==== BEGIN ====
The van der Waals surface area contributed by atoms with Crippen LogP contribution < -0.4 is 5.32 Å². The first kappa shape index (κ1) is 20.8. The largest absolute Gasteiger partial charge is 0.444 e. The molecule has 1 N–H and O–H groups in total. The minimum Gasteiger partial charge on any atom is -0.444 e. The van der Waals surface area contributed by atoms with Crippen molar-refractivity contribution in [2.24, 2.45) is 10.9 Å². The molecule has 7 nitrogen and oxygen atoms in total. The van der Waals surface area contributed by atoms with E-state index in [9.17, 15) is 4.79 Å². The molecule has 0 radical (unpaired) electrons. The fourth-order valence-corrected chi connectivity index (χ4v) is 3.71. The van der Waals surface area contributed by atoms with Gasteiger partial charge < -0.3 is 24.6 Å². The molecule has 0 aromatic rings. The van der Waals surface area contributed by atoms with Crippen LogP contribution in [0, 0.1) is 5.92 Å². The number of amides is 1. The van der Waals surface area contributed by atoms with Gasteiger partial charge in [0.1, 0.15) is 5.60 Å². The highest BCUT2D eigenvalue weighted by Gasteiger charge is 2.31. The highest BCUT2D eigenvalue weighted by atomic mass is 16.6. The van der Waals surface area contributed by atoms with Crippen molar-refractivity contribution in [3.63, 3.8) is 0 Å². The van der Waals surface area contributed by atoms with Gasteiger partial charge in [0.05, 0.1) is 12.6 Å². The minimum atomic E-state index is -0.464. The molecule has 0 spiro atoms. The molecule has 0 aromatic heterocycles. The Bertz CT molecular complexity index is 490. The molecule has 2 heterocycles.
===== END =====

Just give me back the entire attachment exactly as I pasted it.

The van der Waals surface area contributed by atoms with Crippen LogP contribution < -0.4 is 5.32 Å². The first kappa shape index (κ1) is 20.8. The largest absolute Gasteiger partial charge is 0.444 e. The molecule has 1 N–H and O–H groups in total. The minimum Gasteiger partial charge on any atom is -0.444 e. The van der Waals surface area contributed by atoms with Crippen molar-refractivity contribution in [2.24, 2.45) is 10.9 Å². The molecule has 7 nitrogen and oxygen atoms in total. The van der Waals surface area contributed by atoms with E-state index in [9.17, 15) is 4.79 Å². The molecule has 0 radical (unpaired) electrons. The fourth-order valence-corrected chi connectivity index (χ4v) is 3.71. The van der Waals surface area contributed by atoms with Gasteiger partial charge < -0.3 is 24.6 Å². The molecule has 0 aromatic rings. The van der Waals surface area contributed by atoms with Crippen LogP contribution in [0, 0.1) is 5.92 Å². The number of amides is 1. The van der Waals surface area contributed by atoms with Gasteiger partial charge in [0.1, 0.15) is 5.60 Å². The highest BCUT2D eigenvalue weighted by Gasteiger charge is 2.31. The highest BCUT2D eigenvalue weighted by atomic mass is 16.6. The van der Waals surface area contributed by atoms with Crippen molar-refractivity contribution in [3.63, 3.8) is 0 Å². The van der Waals surface area contributed by atoms with Gasteiger partial charge in [0.05, 0.1) is 12.6 Å². The minimum atomic E-state index is -0.464. The molecule has 0 spiro atoms. The molecule has 0 aromatic heterocycles. The Bertz CT molecular complexity index is 490. The molecule has 2 heterocycles.